Currently, there are not many incentives for resolving the Kosovo issue and it should be expected in the near future, assessed Florian Bieber, Professor of Southeast European History and Politics and Director of the Centre for Southeast European Studies at the University of Graz and BiEPAG member in the new episode of the EWB SCREENING.
He assessed that the state of democracy is the biggest obstacle on Serbia’s path to the EU, but that the message is not communicated clearly enough to the citizens, while there is no significant support in the EU for ideas about border changes that have appeared in recent months.
Speaking about dialogue between Belgrade and Pristina, Bieber said that no agreement will be reached in the near future because there is no space for compromise or external incentives.
“I think that the dialogue will probably not bring any results in the near future because the position of the parties remains very distant. The ability of the EU or the United States to offer incentives to either side to take a decisive step does not seem to exist,” he said.
Bieber added that he did not see how a comprehensive agreement could be reached in the current political constellation.
“In recent years, we have not seen any signal from the President of Serbia that he is interested in a compromise that would lead to something that everyone agrees with and that must happen, and that is de facto recognition of Kosovo. Also, on the part of the EU, to offer enough to both sides to accept such an agreement, and on the part of Kosovo to also define their positions,” Bieber said. According to Bieber, the EU has nothing to offer Serbia, because Serbian can live “quite well with the status quo”.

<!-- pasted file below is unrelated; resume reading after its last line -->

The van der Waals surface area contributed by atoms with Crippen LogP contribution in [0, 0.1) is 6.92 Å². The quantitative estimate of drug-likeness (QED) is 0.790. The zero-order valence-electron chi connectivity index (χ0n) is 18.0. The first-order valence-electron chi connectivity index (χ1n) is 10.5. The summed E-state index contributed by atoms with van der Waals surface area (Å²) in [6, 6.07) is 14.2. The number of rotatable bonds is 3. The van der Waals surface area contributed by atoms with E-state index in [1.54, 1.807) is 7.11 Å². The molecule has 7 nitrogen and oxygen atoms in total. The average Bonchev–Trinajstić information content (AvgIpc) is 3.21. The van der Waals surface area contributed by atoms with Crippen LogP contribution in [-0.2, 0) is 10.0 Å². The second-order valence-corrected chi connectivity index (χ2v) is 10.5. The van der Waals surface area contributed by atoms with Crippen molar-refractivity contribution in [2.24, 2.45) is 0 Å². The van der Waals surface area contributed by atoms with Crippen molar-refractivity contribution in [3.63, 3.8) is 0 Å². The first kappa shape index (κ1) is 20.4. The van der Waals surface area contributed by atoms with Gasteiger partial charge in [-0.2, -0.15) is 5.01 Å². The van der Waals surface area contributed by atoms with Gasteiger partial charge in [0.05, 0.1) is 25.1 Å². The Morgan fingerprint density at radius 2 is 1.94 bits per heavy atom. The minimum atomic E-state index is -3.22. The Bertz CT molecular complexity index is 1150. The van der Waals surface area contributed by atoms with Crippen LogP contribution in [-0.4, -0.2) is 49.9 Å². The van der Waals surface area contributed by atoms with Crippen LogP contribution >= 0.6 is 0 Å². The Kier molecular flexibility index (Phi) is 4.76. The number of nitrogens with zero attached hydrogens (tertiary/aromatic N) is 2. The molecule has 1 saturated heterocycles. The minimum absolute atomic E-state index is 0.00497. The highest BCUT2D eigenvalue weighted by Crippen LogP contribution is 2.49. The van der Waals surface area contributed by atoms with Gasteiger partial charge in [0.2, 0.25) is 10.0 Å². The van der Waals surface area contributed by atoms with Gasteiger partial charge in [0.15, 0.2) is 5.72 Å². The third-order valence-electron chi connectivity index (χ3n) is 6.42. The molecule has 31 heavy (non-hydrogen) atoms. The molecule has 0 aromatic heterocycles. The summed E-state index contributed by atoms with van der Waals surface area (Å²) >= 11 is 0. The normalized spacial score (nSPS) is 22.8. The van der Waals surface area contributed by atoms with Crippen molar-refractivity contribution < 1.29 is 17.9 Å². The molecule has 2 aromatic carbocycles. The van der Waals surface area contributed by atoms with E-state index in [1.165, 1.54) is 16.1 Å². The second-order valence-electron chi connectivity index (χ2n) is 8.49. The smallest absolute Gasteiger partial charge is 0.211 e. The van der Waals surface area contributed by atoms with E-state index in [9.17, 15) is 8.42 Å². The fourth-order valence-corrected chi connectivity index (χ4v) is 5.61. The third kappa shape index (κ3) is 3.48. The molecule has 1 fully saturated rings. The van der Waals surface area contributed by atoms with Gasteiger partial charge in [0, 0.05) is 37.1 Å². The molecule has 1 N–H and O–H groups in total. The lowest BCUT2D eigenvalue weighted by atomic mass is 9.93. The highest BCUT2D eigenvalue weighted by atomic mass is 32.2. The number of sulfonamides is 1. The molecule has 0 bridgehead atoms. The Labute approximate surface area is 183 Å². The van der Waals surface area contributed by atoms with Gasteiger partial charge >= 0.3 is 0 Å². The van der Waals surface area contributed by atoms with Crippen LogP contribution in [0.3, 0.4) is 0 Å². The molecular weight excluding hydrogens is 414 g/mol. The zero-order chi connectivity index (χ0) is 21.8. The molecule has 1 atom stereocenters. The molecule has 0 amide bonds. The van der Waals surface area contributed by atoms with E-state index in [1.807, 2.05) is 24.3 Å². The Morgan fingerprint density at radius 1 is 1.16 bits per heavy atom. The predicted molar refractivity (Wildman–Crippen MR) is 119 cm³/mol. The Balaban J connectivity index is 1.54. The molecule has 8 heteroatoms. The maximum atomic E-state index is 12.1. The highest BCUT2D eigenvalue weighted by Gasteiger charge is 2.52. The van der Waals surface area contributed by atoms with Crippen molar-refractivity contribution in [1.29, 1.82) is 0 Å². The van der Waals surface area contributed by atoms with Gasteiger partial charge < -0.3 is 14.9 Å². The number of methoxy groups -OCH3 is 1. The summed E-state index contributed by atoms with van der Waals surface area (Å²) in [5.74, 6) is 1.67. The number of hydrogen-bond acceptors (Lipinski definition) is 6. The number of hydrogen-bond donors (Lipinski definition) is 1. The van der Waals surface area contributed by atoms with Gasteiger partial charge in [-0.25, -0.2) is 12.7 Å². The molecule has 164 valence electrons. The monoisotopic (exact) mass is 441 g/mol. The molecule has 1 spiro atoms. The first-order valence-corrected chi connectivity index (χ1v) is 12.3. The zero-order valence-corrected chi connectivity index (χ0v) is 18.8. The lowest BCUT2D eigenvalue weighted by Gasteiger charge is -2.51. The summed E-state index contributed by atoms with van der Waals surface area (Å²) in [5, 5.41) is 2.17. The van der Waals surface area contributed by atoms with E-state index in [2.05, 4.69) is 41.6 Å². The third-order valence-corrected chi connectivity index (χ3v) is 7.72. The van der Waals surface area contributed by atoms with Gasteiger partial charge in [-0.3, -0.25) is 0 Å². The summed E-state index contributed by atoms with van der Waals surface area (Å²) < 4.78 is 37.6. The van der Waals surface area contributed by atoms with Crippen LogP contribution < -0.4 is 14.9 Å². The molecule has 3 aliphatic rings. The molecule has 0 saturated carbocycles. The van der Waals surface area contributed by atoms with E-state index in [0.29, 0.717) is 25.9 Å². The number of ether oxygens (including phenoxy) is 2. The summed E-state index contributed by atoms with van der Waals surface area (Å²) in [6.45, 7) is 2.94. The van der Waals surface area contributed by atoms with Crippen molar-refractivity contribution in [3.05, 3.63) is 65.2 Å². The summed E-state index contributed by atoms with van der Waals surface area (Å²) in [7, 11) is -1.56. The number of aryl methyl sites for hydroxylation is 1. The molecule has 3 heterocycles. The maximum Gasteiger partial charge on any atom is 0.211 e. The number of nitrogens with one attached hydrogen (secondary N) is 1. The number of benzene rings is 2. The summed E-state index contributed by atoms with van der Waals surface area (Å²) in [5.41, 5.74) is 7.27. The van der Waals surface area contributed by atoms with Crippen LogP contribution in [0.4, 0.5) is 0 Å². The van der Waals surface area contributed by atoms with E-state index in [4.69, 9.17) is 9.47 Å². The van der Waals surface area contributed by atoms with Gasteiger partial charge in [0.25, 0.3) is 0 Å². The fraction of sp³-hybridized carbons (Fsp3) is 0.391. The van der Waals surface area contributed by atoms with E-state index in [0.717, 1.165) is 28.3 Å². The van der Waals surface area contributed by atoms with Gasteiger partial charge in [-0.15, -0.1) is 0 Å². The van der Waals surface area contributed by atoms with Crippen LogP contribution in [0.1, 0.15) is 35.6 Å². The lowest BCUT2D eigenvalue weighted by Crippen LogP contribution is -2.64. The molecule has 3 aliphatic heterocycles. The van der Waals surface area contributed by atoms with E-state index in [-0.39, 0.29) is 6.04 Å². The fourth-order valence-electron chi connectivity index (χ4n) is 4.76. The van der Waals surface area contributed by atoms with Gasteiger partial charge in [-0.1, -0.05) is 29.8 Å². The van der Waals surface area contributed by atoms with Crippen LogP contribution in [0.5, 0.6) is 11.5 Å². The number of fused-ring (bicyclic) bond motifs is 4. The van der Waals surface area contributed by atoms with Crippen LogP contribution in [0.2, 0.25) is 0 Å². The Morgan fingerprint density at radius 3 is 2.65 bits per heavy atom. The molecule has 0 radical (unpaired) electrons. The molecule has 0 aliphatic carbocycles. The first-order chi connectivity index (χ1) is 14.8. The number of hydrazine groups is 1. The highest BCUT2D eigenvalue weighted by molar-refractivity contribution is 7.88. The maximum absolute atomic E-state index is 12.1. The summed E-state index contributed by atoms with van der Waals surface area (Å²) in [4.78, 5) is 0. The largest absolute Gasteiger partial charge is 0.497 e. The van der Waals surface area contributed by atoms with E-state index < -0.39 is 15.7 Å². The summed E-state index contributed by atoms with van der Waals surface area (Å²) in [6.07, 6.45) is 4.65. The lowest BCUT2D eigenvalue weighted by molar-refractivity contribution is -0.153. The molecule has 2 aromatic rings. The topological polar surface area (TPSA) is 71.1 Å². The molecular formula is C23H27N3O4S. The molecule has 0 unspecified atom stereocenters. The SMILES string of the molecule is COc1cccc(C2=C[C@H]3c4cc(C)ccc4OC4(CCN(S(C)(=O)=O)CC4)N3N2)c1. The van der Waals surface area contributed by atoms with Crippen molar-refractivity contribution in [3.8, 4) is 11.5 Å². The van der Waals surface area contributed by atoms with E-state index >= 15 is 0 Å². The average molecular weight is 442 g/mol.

He assessed that, even if Serbia progressed in relation to all other chapters and closed them if the current state of democracy lasts, he could not imagine that EU member states or the European Parliament will give the green light for Serbia’s membership.
Commenting on recent ideas on changing borders, Bieber said that this idea is always a temptation for those from the international community who do not really know the region well, but say “isn’t this an easy way to solve all these problems, why don’t we give them what they want”.
“Of course, it ignores the fact that there are many there are many who do not want it and many who would risk a huge danger with all that, but it is attractive for the uninitiated to give in to such demands,” Bieber said.
However, he emphasized that there is currently no support for these ideas and that the key actors shaping the EU’s policy for the region, be it Germany, Italy, Austria or others, have rejected them.
“So, I don’t think there’s a real chance that any significant part of the EU government will support such radical ideas, and those who are uninterested, any EU countries don’t care so much about the Balkans, they would certainly prefer the status quo to any such risky venture,” Bieber said.
He concluded that, although non-papers are wrong, at least the most notorious ones, and the solutions they offer, they have rightly determined that there is a problem with the status quo.
“Basically, the problem cannot be solved by changing the borders, but by redirecting to European integration by the countries and governments of the region, but also the EU itself… If that does not happen, this perspective will be too far away to really have real dynamics, and then we will see that the status quo continues, which is detrimental to the region, and ultimately to the EU,” Bieber concluded.…..